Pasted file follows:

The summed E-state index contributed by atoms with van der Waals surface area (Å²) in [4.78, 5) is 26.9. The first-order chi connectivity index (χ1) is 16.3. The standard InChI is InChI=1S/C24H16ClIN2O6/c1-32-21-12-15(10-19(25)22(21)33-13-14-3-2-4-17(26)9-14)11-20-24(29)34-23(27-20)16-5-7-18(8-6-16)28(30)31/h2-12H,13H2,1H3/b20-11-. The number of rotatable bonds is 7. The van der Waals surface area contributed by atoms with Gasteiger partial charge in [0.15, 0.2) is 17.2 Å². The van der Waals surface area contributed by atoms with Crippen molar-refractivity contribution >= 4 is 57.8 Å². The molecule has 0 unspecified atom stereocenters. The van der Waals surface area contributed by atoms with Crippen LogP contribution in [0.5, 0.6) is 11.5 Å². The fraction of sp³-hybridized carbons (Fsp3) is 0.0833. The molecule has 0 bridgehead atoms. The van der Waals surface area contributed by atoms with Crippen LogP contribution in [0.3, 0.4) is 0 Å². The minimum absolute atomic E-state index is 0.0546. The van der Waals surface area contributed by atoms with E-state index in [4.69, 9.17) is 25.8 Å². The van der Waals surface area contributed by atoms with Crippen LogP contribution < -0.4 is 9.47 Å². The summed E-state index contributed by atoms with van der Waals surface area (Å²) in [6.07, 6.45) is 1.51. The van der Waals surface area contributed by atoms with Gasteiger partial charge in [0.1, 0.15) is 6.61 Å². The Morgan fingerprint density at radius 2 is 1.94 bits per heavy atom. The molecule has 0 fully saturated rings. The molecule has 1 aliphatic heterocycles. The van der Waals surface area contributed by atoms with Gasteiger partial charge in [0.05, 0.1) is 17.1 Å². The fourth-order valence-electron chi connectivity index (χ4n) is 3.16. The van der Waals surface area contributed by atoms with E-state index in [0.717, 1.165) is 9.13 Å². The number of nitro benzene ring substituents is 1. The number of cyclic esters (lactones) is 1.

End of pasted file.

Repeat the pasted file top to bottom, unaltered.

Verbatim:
The summed E-state index contributed by atoms with van der Waals surface area (Å²) in [4.78, 5) is 26.9. The first-order chi connectivity index (χ1) is 16.3. The standard InChI is InChI=1S/C24H16ClIN2O6/c1-32-21-12-15(10-19(25)22(21)33-13-14-3-2-4-17(26)9-14)11-20-24(29)34-23(27-20)16-5-7-18(8-6-16)28(30)31/h2-12H,13H2,1H3/b20-11-. The number of rotatable bonds is 7. The van der Waals surface area contributed by atoms with Gasteiger partial charge in [0.15, 0.2) is 17.2 Å². The van der Waals surface area contributed by atoms with Crippen molar-refractivity contribution >= 4 is 57.8 Å². The molecule has 0 unspecified atom stereocenters. The van der Waals surface area contributed by atoms with Crippen LogP contribution in [0.5, 0.6) is 11.5 Å². The fraction of sp³-hybridized carbons (Fsp3) is 0.0833. The molecule has 0 bridgehead atoms. The van der Waals surface area contributed by atoms with Crippen LogP contribution in [0.3, 0.4) is 0 Å². The minimum absolute atomic E-state index is 0.0546. The van der Waals surface area contributed by atoms with E-state index in [4.69, 9.17) is 25.8 Å². The van der Waals surface area contributed by atoms with Crippen LogP contribution < -0.4 is 9.47 Å². The summed E-state index contributed by atoms with van der Waals surface area (Å²) in [6.07, 6.45) is 1.51. The van der Waals surface area contributed by atoms with Gasteiger partial charge in [0.1, 0.15) is 6.61 Å². The Morgan fingerprint density at radius 2 is 1.94 bits per heavy atom. The molecule has 0 fully saturated rings. The molecule has 1 aliphatic heterocycles. The van der Waals surface area contributed by atoms with Gasteiger partial charge in [0.05, 0.1) is 17.1 Å². The fourth-order valence-electron chi connectivity index (χ4n) is 3.16. The van der Waals surface area contributed by atoms with E-state index in [0.717, 1.165) is 9.13 Å². The number of nitro benzene ring substituents is 1. The number of cyclic esters (lactones) is 1.